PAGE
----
It is not often that one sees something as clever as the CSS sans font yet which has no practical application beyond the sheer fun of creating it.
Yusuke Sugomori’s CSS Sans achieves something that I am unaware of anyone else having down yet. He has created a font that uning only CSS. CSS is the language the web developers use to communicate how they want the content of webpages to look when viewed in a browser.
Interestingly you can get a nice idea of the history of CSS, by looking at how the font renders in different browsers as Sugomori does in this video that he created to showcase the font.
On the CSS Sans home page, Sugomori writes of his creation
CSS SANS is the [sic] font created by CSS, the programming language for web designing and typesetting. It is an unprecedented font that reflects history and evolution of the Web, and even changes its own shape.
There is a nice font demonstration tool that shows how the font renders in different browsers if you would like to see for yourself what Sugomori means about the
history and evolution of the Web. As in the video above, you can see how CSS Sans renders in various browsers.
You can download the source code of CSS Sans from GitHub (of course). It’s been developed with less and also seems to use Sass, though I didn’t dig around in the guts of the font too much.
CSS Sans is, naturally, far from practical to use, but Sugomori provides the font as rendered by various browsers as a downloadable OTF and TTF fonts. The font only has uppercase letters. It looks a little rough round the edges, for example the kerning is never quite right. But it does have some nice distinctive letters — I rather liked the S, though it won’t be to everone’s taste.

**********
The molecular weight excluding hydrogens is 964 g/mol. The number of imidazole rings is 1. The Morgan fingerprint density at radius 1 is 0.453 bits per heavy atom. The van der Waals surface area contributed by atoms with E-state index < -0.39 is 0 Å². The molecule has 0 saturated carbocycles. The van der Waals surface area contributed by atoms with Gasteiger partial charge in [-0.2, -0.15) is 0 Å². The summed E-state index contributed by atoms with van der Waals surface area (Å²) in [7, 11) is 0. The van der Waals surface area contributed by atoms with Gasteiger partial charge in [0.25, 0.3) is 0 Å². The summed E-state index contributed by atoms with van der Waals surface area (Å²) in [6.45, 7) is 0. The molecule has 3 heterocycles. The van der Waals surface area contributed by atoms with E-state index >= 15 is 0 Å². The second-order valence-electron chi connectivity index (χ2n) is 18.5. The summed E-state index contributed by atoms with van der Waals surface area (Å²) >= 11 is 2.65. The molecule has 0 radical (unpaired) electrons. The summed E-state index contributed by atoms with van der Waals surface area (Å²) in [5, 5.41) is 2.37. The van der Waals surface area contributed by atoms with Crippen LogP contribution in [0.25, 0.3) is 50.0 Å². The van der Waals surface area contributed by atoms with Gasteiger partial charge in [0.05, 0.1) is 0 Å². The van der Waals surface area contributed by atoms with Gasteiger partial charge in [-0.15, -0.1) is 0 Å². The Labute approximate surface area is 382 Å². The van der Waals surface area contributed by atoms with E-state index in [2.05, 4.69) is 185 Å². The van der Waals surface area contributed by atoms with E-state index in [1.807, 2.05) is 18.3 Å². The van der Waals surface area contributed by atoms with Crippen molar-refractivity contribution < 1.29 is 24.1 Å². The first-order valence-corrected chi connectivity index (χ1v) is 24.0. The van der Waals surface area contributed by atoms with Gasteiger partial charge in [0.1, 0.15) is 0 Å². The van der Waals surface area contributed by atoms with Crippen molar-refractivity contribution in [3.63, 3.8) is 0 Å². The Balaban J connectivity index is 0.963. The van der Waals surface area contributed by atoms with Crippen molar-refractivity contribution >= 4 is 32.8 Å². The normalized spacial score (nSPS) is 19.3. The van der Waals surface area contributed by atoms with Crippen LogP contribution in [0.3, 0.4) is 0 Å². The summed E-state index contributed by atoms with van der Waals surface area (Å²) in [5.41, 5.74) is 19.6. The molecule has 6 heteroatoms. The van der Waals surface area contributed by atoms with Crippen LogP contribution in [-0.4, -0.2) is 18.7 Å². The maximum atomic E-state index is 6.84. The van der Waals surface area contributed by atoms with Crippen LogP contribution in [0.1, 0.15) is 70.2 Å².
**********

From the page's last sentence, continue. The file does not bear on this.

However, the CSS Sans project is not really about aesthetics as about pushing the limits of both typography and web design and in that sense I think that it is a success. I think in some ways that it may point to the future. Not a future where we use CSS to define fonts but perhaps on where we have a language for creating typefaces within the broswer, perhaps something like Don Knuth’s MetaFont.
Some will argue that WOFF — which will let you embed TTF or OTF fonts — is enough for all our typographic needs on the web. But I like the idea of being able to scale and transform fonts on the browser without having to download a new font each time. Apps like EtherPad or GoogleDocs would suddenly let you do much more complex typographical transformations, possibly with less data and we could engineer a layer that could render the font as SVG or on an HTML5 canvas.
Whatever the future holds for web typography I think that Sugomori has made a valuable contribution to the present and helped us to see how the web has evolved to its present.